We’re going to try to keep everything basic explain everything from the very top down and keep it in simple terms but it’s something that’s important to understand so we can know how to approach these type of businesses moving forward.

It’s not going to necessarily affect every single company that’s out there right now but it is something that we should definitely talk about.

I guess the first thing Dave I will ask you how would you break down some of the major aspects of this are going to be net income and marketable securities and then how those are defined so can you for the beginner that’s out there who doesn’t have an accounting background can you break down what net income is and then marketable securities after that?

Dave: okay so I’ll go ahead and take a stab at this so net income is really the easiest way to think of it is the money you make on the money, you make.

In simple terms think about your own paycheck when you bring home your paycheck and you pay all of your expenses the money you have left over there’s your net income so after you pay your rent your utilities maybe your cell phone bill maybe you got to get your dog washed or groomed any of those kinds of things that money that’s left over at the end is your net income. And that is the money that you can use to either do things you want to do or you can use it to invest or pay down debt or however you want to do it.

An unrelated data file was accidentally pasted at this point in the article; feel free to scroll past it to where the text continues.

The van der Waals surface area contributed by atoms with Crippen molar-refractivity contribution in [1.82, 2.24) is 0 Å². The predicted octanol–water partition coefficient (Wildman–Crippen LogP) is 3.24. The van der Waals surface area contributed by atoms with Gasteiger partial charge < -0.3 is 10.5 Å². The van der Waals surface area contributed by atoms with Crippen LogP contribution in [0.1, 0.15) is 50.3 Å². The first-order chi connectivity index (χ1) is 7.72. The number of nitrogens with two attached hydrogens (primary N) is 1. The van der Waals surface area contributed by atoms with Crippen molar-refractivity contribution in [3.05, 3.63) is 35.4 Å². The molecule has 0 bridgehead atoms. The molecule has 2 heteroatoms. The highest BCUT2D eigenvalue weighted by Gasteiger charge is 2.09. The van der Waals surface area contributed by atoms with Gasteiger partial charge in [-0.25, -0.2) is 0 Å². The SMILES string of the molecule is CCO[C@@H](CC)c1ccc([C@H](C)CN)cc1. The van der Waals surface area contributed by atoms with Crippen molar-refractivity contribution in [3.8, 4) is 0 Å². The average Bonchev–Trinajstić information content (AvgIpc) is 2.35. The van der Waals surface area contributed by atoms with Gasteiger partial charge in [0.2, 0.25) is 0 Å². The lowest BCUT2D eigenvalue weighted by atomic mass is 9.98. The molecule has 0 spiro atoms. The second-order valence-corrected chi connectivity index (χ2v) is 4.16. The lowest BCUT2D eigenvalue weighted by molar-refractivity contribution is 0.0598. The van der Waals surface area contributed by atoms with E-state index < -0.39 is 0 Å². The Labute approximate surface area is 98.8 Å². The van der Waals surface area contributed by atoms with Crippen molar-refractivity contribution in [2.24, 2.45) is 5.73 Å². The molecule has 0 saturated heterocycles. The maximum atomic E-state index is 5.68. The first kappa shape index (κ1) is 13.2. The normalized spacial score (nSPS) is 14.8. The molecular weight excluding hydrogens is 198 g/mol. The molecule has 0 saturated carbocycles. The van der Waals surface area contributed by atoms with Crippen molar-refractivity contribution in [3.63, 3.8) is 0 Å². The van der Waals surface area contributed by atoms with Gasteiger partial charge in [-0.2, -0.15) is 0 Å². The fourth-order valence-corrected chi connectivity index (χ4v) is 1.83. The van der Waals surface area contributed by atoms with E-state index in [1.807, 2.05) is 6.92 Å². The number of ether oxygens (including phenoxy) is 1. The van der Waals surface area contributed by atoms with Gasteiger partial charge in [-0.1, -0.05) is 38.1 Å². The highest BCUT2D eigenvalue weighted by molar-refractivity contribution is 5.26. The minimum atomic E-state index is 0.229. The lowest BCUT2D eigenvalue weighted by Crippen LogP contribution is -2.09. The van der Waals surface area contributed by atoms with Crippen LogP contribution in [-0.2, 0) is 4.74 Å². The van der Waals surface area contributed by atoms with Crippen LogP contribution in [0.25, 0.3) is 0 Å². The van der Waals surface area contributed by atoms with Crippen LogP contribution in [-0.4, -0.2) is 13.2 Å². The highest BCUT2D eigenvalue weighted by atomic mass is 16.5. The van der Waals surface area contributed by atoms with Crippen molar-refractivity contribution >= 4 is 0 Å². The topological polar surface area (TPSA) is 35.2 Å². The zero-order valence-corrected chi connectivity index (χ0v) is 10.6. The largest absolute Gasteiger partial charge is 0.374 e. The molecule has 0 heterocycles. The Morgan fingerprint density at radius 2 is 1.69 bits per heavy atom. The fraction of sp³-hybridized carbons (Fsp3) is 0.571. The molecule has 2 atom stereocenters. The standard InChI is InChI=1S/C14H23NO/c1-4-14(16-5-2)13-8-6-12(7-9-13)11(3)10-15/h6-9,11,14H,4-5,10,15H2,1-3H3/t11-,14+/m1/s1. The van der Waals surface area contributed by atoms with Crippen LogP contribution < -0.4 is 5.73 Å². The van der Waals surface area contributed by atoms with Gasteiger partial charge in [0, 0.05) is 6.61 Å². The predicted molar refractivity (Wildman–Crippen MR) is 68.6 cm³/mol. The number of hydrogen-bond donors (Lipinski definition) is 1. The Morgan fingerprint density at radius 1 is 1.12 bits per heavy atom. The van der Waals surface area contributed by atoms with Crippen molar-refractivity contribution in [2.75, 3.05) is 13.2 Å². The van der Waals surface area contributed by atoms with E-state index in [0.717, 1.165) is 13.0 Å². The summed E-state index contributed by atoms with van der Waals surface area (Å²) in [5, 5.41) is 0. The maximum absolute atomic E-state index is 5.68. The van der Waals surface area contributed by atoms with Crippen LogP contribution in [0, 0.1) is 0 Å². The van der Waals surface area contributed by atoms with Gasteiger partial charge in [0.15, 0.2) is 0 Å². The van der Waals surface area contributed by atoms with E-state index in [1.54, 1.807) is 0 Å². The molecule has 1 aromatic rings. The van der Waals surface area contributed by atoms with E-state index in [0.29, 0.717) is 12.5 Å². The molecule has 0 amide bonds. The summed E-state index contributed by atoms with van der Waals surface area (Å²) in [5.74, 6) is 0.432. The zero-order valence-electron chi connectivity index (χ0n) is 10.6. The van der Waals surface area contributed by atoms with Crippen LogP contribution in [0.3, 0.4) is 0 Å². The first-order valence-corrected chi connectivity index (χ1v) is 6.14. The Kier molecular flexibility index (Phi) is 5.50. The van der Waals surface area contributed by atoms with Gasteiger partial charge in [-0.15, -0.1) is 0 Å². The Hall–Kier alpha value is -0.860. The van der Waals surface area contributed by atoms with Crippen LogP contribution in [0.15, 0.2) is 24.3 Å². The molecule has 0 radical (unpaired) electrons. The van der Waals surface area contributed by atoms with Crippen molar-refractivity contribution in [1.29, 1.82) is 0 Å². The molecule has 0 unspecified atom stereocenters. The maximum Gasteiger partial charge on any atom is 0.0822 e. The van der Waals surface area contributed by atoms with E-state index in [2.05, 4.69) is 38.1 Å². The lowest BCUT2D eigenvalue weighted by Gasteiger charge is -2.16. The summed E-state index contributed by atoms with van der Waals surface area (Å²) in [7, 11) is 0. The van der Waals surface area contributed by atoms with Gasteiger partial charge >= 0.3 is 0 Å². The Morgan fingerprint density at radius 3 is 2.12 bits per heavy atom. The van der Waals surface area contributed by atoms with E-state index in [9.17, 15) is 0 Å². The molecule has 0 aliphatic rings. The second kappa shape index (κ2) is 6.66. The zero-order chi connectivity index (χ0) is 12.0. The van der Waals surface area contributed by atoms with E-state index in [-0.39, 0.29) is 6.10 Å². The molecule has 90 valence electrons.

And so the same basic principle applies to a company so when they have their income statement that shows all the revenues that they generate from all the businesses and all the different products they may sell or services or whatever it may be that the company does. and then at the bottom of that statement is their net income so that they’re going to be taking all their expenses their operating expenses any taxes they may pay any of those kinds of things so that’s what is considered net income so I think that’s pretty simple.

Moving on from there marketable securities now this is kind of a whole jumble of stuff and the way I think of it is marketable securities are going to really think about stocks. If you’re buying stocks in the stock market or if you have tea bills, for example, you buy Treasury bonds or bills from the government those will be lumped in there which would be other types of stocks preferred stock any of those kinds of things money market accounts any of that kind of stuff is all going to be considered marketable securities.